Why Turkey Wants Russell Crowe’s Ark
ISTANBUL—Ravaged by decades of fighting between Kurdish rebels and the Turkish military, an impoverished region in remote southeastern Anatolia is hoping for a boost from Hollywood.
Authorities in Sirnak province say they want to bring the wooden structure representing the biblical ark in Russell Crowe’s recent movie Noah to Turkey and install it on the slopes of the local Mount Cudi to attract tourists. According to Islamic tradition, Noah’s ark came to rest on Mount Cudi, and not on Mount Ararat on today’s border between Turkey and Armenia, about 160 miles to the north-east of Sirnak.
The plan raised hopes of lifting the region out of poverty, but suffered a potentially fatal setback this week as officials from Paramount, the maker of Noah, said the ark from the film had been taken apart after shooting was done. “I’m pretty sure it’s been disassembled,” said Ari Handel, who was a producer and co-writer of the movie.
Still, authorities in Sirnak said they were determined to go ahead with the project, even if it meant to import just a few wooden parts from the set. “We will do everything we can to make it happen despite this,” Osman Gelis, the head of Sirnak’s Chamber of Trade and Industry, told The Daily Beast on Saturday. “Maybe the government can do something.”
The plan by Sirnak is a sign of a growing confidence by people in Turkey’s Kurdish region that the bloody conflict between rebels and the army may finally come to an end. Since the Kurdistan Workers’ Party (PKK), seen as a terrorist group by Turkey, the United States and the European Union, took up arms to fight for Kurdish self-rule in 1984, more than 40,000 people have died.
“This is very important for us, and we help where we can,” Gelis about the project. “It will be a big plus for our economy. He said he would try to go all the way to the top and get Prime Minister Recep Tayyip Erdogan involved. “We will tell him how big this is for us and for religious tourism. We can’t wait” to have the ark, he said.
Years of fighting cut off Turkey’s Kurdish region in the southeast of the country from the economic development in the rest of the country. Sirnak has a per capita income of around $2,600 a year, which makes it the poorest of all of Turkey’s 81 provinces. The countrywide average stands at roughly $11,000 a year.
Now Sirnak is hoping that Crowe’s ark will generate some income for the province of around 85,000 people, which sits on Turkey’s borders with Syria and Iraq. Locals believe that Noah was buried in the town of Cizre, which lies in the province. An image of the ark is the province’s official symbol.
A spokesman for Sirnak’s tourism and culture board confirmed the project was underway. “We just don’t know yet where to put the ark exactly,” said the spokesman, who identified himself by his first name Sabri. “But it will be somewhere on Mount Cudi. The aim is to attract tourists.”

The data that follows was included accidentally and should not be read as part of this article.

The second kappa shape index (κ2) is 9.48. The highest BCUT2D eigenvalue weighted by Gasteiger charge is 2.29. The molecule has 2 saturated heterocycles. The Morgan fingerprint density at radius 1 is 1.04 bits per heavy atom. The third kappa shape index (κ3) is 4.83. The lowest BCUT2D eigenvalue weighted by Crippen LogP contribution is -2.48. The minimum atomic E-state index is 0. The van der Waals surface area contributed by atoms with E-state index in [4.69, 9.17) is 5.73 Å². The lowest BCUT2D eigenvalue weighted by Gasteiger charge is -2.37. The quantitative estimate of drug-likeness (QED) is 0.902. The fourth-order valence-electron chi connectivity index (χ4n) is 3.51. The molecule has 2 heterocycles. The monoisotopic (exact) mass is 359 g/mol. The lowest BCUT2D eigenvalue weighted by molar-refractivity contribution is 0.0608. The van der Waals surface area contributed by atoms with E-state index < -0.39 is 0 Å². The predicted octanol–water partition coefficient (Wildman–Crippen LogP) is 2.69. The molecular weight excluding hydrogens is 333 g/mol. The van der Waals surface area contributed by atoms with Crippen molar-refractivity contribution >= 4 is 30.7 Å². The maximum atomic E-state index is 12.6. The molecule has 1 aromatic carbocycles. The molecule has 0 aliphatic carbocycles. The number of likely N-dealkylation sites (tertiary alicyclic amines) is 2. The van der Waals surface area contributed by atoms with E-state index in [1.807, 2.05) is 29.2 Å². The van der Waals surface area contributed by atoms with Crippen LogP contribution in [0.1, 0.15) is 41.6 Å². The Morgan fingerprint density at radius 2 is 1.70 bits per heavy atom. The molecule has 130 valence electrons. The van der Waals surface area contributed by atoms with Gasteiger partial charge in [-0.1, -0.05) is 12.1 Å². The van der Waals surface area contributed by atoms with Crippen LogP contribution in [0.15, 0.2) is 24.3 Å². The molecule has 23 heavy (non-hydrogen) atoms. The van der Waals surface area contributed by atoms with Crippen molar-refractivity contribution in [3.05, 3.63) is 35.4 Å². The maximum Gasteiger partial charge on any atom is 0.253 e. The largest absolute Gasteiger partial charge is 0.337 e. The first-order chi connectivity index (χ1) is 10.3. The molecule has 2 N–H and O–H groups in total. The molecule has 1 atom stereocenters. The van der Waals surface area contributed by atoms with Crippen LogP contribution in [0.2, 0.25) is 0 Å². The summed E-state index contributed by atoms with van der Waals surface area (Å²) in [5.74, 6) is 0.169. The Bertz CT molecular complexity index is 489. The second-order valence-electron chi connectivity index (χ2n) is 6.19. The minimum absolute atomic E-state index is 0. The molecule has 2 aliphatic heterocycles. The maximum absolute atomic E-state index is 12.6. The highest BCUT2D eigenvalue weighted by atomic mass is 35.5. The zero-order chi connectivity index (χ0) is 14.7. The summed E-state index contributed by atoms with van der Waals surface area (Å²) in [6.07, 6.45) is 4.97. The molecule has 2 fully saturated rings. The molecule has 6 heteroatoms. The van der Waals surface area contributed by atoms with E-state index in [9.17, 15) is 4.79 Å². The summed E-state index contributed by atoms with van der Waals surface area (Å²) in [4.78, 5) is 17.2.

Cihan Birlik, head of Sirnak’s Cultural, Tourism and Development Association, told Turkish media the Tourism Ministry in Ankara had promised to try and get the movie ark to Turkey.
Birlik said the idea was to create a national park on the slopes of Mount Cudi and put the Hollywood ark in the middle of it. A zoo, recalling Noah’s biblical mission to save animals from the flood, was also part of the project. “Thousands of tourists will flood into Sirnak and Cudi,” Birlik said.
In offering to provide a home for central pieces of a Hollywood set, Sirnak is following the example of the northwestern Turkish province of Canakkale, home to the ancient city of Troy. Following the 2004 movie Troy, starring Brad Pitt, Canakkale bought the Trojan Horse used in the film and put it in a public park.
In the Kurdish area, tourism offers a glimmer of hope in a region crippled by decades of violence. Thousands of villages in south-eastern Anatolia were destroyed as hundreds of thousands of people fled into Turkey’s big cities and to Europe to escape the fighting.
Hopes for peace rose when the Erdogan government decided in late 2012 to start negotiations with jailed PKK leader Abdullah Ocalan, who is serving a life sentence on the prison island of Imrali near Istanbul. In the ongoing talks, Ocalan is asking for more regional autonomy for Kurdish provinces but is no longer seeking an independent Kurdish state separate from Turkey.
Ever since Ocalan ordered a cease-fire and a withdrawal of PKK fighters from Turkey to bases in northern Iraq as a sign of goodwill in spring last year, the fighting has largely stopped, even though a final settlement to end the conflict once and for all remains elusive. This week, Turkish media reported a major breakthrough in Ocalan’s talks with Ankara’s representatives on Imrali, but the reports were denied by both the government and Turkey’s biggest pro-Kurdish party, the People’s Democracy Party (HDP).
Still, there is new optimism in the region. With stunning natural beauty and several important biblical and cultural sites, ranging from the birthplace of the prophet Abraham to spectacular Roman mosaics, the Kurdish provinces have started to attract tourists since the fighting died down. The number of visitors touring Turkey’s Kurdish region rose by 23 per cent last year to 1.5 million visitors, according to the state-run Anadolu news agency.
A modernization programme for the region’s infrastructure also helps. Since last year, Sirnak province has its own airport, which offers daily flights to and from the capital Ankara and Turkey’s metropolis Istanbul.
In another sign of a newly-found enthusiasm, Sirnak recently organised a bicycle tour around Mount Cudi—something unthinkable even a few years ago, as the mountain was a military no-go zone for three decades. Gelis, the head of the trade chamber in Sirnak, said the region had seen a slight increase in the number of visitors. “But with the ark, numbers will explode.”